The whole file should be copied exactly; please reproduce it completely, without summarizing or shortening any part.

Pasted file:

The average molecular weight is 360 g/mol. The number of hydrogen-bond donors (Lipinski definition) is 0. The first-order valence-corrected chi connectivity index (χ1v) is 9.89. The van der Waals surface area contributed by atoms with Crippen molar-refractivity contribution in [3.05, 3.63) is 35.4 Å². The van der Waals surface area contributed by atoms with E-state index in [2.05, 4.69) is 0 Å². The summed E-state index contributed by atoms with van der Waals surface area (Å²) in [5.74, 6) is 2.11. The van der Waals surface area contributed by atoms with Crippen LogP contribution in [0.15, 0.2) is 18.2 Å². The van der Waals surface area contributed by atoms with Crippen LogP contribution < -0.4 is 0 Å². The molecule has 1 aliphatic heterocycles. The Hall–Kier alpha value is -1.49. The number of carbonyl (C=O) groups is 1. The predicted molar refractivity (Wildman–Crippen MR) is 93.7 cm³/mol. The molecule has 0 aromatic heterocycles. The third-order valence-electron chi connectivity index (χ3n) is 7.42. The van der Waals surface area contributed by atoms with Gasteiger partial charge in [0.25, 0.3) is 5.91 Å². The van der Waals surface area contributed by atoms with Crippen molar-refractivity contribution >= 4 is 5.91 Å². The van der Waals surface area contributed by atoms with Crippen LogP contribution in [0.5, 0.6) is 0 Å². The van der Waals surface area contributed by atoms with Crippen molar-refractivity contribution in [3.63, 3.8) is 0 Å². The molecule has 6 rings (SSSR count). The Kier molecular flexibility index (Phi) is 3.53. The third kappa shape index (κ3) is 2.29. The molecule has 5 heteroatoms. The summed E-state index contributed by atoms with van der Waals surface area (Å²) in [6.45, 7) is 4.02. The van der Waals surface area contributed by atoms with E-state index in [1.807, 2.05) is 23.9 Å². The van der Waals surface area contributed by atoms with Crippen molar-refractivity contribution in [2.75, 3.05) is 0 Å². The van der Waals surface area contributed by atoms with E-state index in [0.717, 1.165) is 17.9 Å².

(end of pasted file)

The average molecular weight is 360 g/mol. The number of hydrogen-bond donors (Lipinski definition) is 0. The first-order valence-corrected chi connectivity index (χ1v) is 9.89. The van der Waals surface area contributed by atoms with Crippen molar-refractivity contribution in [3.05, 3.63) is 35.4 Å². The van der Waals surface area contributed by atoms with E-state index in [2.05, 4.69) is 0 Å². The summed E-state index contributed by atoms with van der Waals surface area (Å²) in [5.74, 6) is 2.11. The van der Waals surface area contributed by atoms with Crippen LogP contribution in [0.15, 0.2) is 18.2 Å². The van der Waals surface area contributed by atoms with Crippen LogP contribution < -0.4 is 0 Å². The molecule has 1 aliphatic heterocycles. The Hall–Kier alpha value is -1.49. The number of carbonyl (C=O) groups is 1. The predicted molar refractivity (Wildman–Crippen MR) is 93.7 cm³/mol. The molecule has 0 aromatic heterocycles. The third-order valence-electron chi connectivity index (χ3n) is 7.42. The van der Waals surface area contributed by atoms with Gasteiger partial charge in [0.25, 0.3) is 5.91 Å². The van der Waals surface area contributed by atoms with Crippen molar-refractivity contribution >= 4 is 5.91 Å². The van der Waals surface area contributed by atoms with Crippen LogP contribution in [0.5, 0.6) is 0 Å². The van der Waals surface area contributed by atoms with Crippen molar-refractivity contribution in [3.63, 3.8) is 0 Å². The molecule has 6 rings (SSSR count). The Kier molecular flexibility index (Phi) is 3.53. The third kappa shape index (κ3) is 2.29. The molecule has 5 heteroatoms. The summed E-state index contributed by atoms with van der Waals surface area (Å²) in [6.45, 7) is 4.02. The van der Waals surface area contributed by atoms with E-state index in [1.807, 2.05) is 23.9 Å². The van der Waals surface area contributed by atoms with Crippen molar-refractivity contribution in [2.75, 3.05) is 0 Å². The van der Waals surface area contributed by atoms with E-state index in [0.717, 1.165) is 17.9 Å².